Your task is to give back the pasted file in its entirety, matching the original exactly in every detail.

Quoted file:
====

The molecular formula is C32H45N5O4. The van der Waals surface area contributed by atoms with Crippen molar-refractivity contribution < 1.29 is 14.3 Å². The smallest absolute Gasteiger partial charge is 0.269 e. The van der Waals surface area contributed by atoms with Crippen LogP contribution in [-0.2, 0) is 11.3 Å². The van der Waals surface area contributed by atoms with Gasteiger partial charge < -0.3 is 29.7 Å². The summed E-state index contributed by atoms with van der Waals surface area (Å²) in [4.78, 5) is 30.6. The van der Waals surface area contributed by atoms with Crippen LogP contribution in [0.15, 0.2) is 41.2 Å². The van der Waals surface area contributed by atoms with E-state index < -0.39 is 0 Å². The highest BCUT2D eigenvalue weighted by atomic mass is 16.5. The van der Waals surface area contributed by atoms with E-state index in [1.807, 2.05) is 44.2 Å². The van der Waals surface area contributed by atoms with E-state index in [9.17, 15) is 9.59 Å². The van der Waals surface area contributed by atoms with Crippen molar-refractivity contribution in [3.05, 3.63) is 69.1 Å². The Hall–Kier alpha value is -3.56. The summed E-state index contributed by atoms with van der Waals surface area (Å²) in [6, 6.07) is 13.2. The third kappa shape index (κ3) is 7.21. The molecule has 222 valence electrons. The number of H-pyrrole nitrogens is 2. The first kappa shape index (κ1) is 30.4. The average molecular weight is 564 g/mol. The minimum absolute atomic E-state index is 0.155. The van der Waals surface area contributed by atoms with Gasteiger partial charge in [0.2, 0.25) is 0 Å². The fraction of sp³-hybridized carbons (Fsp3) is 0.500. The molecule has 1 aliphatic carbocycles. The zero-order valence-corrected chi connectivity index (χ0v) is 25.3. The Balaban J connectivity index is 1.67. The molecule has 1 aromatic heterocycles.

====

The molecular formula is C32H45N5O4. The van der Waals surface area contributed by atoms with Crippen molar-refractivity contribution < 1.29 is 14.3 Å². The smallest absolute Gasteiger partial charge is 0.269 e. The van der Waals surface area contributed by atoms with Crippen LogP contribution in [-0.2, 0) is 11.3 Å². The van der Waals surface area contributed by atoms with Gasteiger partial charge < -0.3 is 29.7 Å². The summed E-state index contributed by atoms with van der Waals surface area (Å²) in [4.78, 5) is 30.6. The van der Waals surface area contributed by atoms with Crippen LogP contribution in [0.15, 0.2) is 41.2 Å². The van der Waals surface area contributed by atoms with E-state index < -0.39 is 0 Å². The highest BCUT2D eigenvalue weighted by atomic mass is 16.5. The van der Waals surface area contributed by atoms with E-state index in [1.807, 2.05) is 44.2 Å². The van der Waals surface area contributed by atoms with E-state index in [9.17, 15) is 9.59 Å². The van der Waals surface area contributed by atoms with Crippen molar-refractivity contribution in [3.05, 3.63) is 69.1 Å². The Hall–Kier alpha value is -3.56. The summed E-state index contributed by atoms with van der Waals surface area (Å²) in [6, 6.07) is 13.2. The third kappa shape index (κ3) is 7.21. The molecule has 222 valence electrons. The number of H-pyrrole nitrogens is 2. The first kappa shape index (κ1) is 30.4. The average molecular weight is 564 g/mol. The minimum absolute atomic E-state index is 0.155. The van der Waals surface area contributed by atoms with Gasteiger partial charge in [0.2, 0.25) is 0 Å². The fraction of sp³-hybridized carbons (Fsp3) is 0.500. The molecule has 1 aliphatic carbocycles. The zero-order valence-corrected chi connectivity index (χ0v) is 25.3. The Balaban J connectivity index is 1.67. The molecule has 1 aromatic heterocycles.